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Supporters of people living with substance abuse rappel down Downtown building


? More than 40 people spent part of Tuesday rappelling down the side of a 17-story building in Downtown to raise awareness of addiction and provide support to families that have been impacted as part of a fundraiser for the non-profit group Shatterproof.
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? “Drug addiction is hell on earth,” said Beverly while waiting to rappel down the building. The Acworth resident participated to support her teenage son who is currently in treatment for drug addiction.
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? “We did not know much about drug addiction and Shatterproof has provided us awareness which helps to break the stigma and that's the first thing you feel, stigma,” her husband Mike said.
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? That stigma leads a lot of people to avoid getting the help they need. Dr. Douglas Nemecek, Cigna’s Chief Medical Officer of the behavioral health business and a member of Shatterproof’s Scentific Board, said an estimated 25 million people in the United States have problems with alcohol or drugs. Yet only 10 percent of that segment of the population seek help, he said.
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? ??? Nemecek said that addiction is a brain disease that causes different people to react differently to using alcohol and drugs. He said that addiction is “an inability to keep up with other life obligations as a result of use.”
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? According to Nemecek, the toll from this disease in the United States is bleak, with 360 people dying every day from alcohol and drug abuse. “Society often does not treat people with addiction with the same compassion as those who suffer from other illnesses,” Nemeck said.
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? Often times people addicted to drugs and alcohol who run afoul of the law are sent to prison rather than directing them to treatment. According to a 2010 report by CASAColumbia, 65 percent of all U.S. inmates — roughly 1.5 million — meet the medical criteria for substance abuse addiction. Yet only 11 percent receive treatment.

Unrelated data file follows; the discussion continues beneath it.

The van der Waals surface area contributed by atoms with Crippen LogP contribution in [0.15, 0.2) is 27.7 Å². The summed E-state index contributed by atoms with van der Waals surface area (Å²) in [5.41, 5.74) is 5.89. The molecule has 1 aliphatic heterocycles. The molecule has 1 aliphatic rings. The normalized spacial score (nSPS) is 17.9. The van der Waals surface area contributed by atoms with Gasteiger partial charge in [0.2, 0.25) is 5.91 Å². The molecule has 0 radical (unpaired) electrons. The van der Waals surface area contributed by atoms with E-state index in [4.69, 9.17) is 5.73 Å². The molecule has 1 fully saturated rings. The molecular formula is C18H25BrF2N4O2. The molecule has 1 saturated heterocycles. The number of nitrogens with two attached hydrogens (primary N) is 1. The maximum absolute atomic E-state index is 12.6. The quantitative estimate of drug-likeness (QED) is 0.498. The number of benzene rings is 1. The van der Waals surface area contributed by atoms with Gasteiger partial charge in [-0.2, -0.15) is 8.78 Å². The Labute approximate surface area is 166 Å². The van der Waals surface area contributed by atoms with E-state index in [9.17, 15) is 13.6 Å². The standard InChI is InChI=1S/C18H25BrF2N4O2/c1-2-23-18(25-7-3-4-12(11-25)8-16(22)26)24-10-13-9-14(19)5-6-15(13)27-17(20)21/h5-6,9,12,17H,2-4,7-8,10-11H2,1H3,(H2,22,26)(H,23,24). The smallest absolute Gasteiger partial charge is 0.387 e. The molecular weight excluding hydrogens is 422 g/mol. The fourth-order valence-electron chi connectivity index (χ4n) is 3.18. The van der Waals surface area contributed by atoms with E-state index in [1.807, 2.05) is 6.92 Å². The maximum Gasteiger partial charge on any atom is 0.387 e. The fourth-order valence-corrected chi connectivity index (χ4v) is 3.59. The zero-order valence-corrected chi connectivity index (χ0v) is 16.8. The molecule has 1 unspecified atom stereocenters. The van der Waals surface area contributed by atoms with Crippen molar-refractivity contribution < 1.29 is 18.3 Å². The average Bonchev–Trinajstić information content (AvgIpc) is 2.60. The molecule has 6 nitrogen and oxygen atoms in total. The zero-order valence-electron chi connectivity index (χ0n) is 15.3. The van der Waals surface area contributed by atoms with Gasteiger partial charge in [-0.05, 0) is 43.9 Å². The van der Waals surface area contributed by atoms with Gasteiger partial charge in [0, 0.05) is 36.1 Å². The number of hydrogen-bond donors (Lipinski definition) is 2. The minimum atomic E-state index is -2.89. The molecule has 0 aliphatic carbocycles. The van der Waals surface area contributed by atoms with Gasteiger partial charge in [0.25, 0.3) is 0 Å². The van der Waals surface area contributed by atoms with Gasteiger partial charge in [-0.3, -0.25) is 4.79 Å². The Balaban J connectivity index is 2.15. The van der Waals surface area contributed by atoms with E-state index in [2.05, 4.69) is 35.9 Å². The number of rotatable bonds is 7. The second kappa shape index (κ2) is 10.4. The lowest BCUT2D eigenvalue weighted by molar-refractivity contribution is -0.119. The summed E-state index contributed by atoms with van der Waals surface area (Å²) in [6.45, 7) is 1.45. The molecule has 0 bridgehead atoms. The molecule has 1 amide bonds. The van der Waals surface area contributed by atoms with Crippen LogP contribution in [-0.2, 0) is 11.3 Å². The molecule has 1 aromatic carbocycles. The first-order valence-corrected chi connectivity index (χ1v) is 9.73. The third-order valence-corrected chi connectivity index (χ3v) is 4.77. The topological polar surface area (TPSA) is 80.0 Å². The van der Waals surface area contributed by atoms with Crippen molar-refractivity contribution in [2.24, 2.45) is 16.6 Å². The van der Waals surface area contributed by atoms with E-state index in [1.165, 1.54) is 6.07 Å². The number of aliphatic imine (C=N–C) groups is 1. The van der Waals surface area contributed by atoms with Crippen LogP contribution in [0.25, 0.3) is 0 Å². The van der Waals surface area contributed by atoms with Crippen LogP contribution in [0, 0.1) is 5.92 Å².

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? After rappelling down the building in support of her sister, Heather Craytor said her little sister has struggled with addiction problems throughout her life. Craytor, who participated in the event with her father, said she used to be her “biggest critic.”
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? “The big thing for me is we were raised in the same family and I could not understand how it is we turned out so differently,” she said. But after hearing a talk by Shatterproof’s founder Gary Mendell, whose own son died as a result of addiction, Craytor realized “we are different people with different brain chemistries.”
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? This realization made a big difference in her ability to support her sister with her struggles, she told Creative Loafing after rappelling down the side of the building alongside her father.
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? The day’s festivities started with the announcement that The Cigna Foundation had given a $100,000 grant to Shatterproof. In a statement, Mendell said the money will be used to create an online resource to help people confronting addiction access information that could help save lives and reduce “enormous human suffering.”
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